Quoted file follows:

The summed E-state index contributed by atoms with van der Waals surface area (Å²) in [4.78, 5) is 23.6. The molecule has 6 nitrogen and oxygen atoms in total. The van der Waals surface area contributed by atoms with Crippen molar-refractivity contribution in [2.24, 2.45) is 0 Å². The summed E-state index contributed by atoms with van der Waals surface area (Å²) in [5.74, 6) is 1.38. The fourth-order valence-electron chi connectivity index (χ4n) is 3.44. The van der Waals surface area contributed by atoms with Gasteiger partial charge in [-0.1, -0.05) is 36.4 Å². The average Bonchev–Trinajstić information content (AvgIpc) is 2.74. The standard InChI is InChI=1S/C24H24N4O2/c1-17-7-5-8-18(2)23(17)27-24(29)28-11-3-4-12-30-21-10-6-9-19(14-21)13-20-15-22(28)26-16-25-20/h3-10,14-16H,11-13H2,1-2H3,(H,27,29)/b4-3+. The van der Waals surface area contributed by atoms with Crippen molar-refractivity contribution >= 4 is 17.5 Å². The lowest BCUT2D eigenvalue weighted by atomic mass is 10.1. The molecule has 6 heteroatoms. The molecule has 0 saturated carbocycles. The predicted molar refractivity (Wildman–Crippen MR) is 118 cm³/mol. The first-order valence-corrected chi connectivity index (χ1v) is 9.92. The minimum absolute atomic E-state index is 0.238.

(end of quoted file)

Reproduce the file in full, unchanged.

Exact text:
The summed E-state index contributed by atoms with van der Waals surface area (Å²) in [4.78, 5) is 23.6. The molecule has 6 nitrogen and oxygen atoms in total. The van der Waals surface area contributed by atoms with Crippen molar-refractivity contribution in [2.24, 2.45) is 0 Å². The summed E-state index contributed by atoms with van der Waals surface area (Å²) in [5.74, 6) is 1.38. The fourth-order valence-electron chi connectivity index (χ4n) is 3.44. The van der Waals surface area contributed by atoms with Gasteiger partial charge in [-0.1, -0.05) is 36.4 Å². The average Bonchev–Trinajstić information content (AvgIpc) is 2.74. The standard InChI is InChI=1S/C24H24N4O2/c1-17-7-5-8-18(2)23(17)27-24(29)28-11-3-4-12-30-21-10-6-9-19(14-21)13-20-15-22(28)26-16-25-20/h3-10,14-16H,11-13H2,1-2H3,(H,27,29)/b4-3+. The van der Waals surface area contributed by atoms with Crippen molar-refractivity contribution >= 4 is 17.5 Å². The lowest BCUT2D eigenvalue weighted by atomic mass is 10.1. The molecule has 6 heteroatoms. The molecule has 0 saturated carbocycles. The predicted molar refractivity (Wildman–Crippen MR) is 118 cm³/mol. The first-order valence-corrected chi connectivity index (χ1v) is 9.92. The minimum absolute atomic E-state index is 0.238.